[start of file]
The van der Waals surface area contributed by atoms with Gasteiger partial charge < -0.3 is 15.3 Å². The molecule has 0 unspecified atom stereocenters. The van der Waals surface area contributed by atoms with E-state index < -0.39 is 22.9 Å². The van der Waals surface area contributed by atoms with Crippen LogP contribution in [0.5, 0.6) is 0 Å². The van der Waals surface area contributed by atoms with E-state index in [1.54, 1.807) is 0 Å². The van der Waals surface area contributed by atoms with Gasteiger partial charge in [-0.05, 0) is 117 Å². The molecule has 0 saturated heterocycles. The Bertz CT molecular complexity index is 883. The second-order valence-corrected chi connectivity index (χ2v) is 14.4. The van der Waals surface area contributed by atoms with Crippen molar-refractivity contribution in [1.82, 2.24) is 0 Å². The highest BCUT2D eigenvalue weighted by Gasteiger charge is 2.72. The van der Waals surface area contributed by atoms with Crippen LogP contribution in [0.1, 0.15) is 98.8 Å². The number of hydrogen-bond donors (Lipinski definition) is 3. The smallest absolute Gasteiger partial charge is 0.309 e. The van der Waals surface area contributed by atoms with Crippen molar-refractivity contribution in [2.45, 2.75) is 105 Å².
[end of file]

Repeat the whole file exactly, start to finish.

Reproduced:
The van der Waals surface area contributed by atoms with Gasteiger partial charge < -0.3 is 15.3 Å². The molecule has 0 unspecified atom stereocenters. The van der Waals surface area contributed by atoms with E-state index < -0.39 is 22.9 Å². The van der Waals surface area contributed by atoms with Crippen LogP contribution in [0.5, 0.6) is 0 Å². The van der Waals surface area contributed by atoms with E-state index in [1.54, 1.807) is 0 Å². The van der Waals surface area contributed by atoms with Gasteiger partial charge in [-0.05, 0) is 117 Å². The molecule has 0 saturated heterocycles. The Bertz CT molecular complexity index is 883. The second-order valence-corrected chi connectivity index (χ2v) is 14.4. The van der Waals surface area contributed by atoms with Crippen molar-refractivity contribution in [1.82, 2.24) is 0 Å². The highest BCUT2D eigenvalue weighted by Gasteiger charge is 2.72. The van der Waals surface area contributed by atoms with Crippen LogP contribution in [0.1, 0.15) is 98.8 Å². The number of hydrogen-bond donors (Lipinski definition) is 3. The smallest absolute Gasteiger partial charge is 0.309 e. The van der Waals surface area contributed by atoms with Crippen molar-refractivity contribution in [2.45, 2.75) is 105 Å².